Salt Lake City, Utah
June 23, 2018
June 23, 2018
July 27, 2018
Educational Research and Methods
Heuristics are cognitive strategies used to efficiently achieve an outcome and are used in the daily practice of many disciplines. Understanding the heuristics used by experts can help researchers and practitioners to better understand an activity and develop systems to support the efficacy and development of novices. While heuristics have been well-documented in psychology, industrial design, and engineering disciplines, they are not as thoroughly understood in the field of instructional design, or engineering course design in particular. This study sought to address that gap by using thematic analysis to identify and group the heuristics used by nine educators redesigning a second-year embedded systems course for electrical, computer, and software engineering students. We collected a variety of data, including audio recordings and written notes from team meetings, design artifacts (including final course materials), interviews with team members, and semi-weekly reflections from the course instructor, to explore heuristics from multiple lenses. We identified 22 heuristics, which were further grouped into 6 categories. The paper describes these heuristics and provides concrete examples of how they were used in practice. These findings indicate the prevalence of heuristics for engineering course design and suggests that additional heuristics can be identified across different educational settings.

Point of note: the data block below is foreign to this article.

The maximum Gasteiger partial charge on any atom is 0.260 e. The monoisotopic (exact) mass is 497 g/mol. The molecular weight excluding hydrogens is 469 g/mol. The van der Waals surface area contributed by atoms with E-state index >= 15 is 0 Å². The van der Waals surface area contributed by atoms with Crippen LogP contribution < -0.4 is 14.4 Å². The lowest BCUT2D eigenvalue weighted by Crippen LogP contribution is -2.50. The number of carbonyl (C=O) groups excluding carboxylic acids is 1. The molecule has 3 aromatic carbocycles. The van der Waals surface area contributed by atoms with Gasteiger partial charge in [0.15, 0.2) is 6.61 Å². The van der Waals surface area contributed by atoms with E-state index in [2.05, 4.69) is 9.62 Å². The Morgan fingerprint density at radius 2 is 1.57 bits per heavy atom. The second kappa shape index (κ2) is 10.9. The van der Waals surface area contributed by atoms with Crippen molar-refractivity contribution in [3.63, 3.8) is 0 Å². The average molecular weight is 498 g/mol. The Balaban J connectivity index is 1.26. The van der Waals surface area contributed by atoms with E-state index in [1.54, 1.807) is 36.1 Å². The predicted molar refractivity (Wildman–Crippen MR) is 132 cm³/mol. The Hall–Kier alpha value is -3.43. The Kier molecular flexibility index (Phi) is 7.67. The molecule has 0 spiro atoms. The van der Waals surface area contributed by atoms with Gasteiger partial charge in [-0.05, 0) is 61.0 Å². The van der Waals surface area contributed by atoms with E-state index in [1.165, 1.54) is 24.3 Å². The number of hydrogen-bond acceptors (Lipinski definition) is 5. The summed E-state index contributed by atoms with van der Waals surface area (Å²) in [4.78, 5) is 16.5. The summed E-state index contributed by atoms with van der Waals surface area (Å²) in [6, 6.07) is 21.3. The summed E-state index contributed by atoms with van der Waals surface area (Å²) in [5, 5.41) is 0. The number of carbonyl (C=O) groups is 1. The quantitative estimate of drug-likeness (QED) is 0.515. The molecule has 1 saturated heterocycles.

Fila, N. D., & McKIlligan, S., & Abramsky, S. J. (2018, June), How Engineering Educators Use Heuristics When Redesigning an Undergraduate Embedded Systems Course Paper presented at 2018 ASEE Annual Conference & Exposition , Salt Lake City, Utah. https://peer.asee.org/30579
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